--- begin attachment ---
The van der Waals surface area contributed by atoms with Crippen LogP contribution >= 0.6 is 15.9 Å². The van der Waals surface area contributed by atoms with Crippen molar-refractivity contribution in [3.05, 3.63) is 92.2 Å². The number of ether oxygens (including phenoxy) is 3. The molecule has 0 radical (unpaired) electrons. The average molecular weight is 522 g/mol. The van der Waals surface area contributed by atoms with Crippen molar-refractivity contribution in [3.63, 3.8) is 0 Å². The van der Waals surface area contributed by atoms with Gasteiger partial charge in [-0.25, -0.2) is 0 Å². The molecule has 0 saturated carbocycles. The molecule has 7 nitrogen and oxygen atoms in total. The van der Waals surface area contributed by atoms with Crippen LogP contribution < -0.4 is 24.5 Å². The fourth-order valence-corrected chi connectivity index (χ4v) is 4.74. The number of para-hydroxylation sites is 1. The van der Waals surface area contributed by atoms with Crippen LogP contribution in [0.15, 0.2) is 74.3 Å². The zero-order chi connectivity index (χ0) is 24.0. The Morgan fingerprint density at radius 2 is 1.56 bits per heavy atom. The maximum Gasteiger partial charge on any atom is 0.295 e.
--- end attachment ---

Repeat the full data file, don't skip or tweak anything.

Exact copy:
The van der Waals surface area contributed by atoms with Crippen LogP contribution >= 0.6 is 15.9 Å². The van der Waals surface area contributed by atoms with Crippen molar-refractivity contribution in [3.05, 3.63) is 92.2 Å². The number of ether oxygens (including phenoxy) is 3. The molecule has 0 radical (unpaired) electrons. The average molecular weight is 522 g/mol. The van der Waals surface area contributed by atoms with Crippen molar-refractivity contribution in [3.63, 3.8) is 0 Å². The van der Waals surface area contributed by atoms with Gasteiger partial charge in [-0.25, -0.2) is 0 Å². The molecule has 0 saturated carbocycles. The molecule has 7 nitrogen and oxygen atoms in total. The van der Waals surface area contributed by atoms with Crippen LogP contribution < -0.4 is 24.5 Å². The fourth-order valence-corrected chi connectivity index (χ4v) is 4.74. The number of para-hydroxylation sites is 1. The van der Waals surface area contributed by atoms with Crippen LogP contribution in [0.15, 0.2) is 74.3 Å². The zero-order chi connectivity index (χ0) is 24.0. The Morgan fingerprint density at radius 2 is 1.56 bits per heavy atom. The maximum Gasteiger partial charge on any atom is 0.295 e.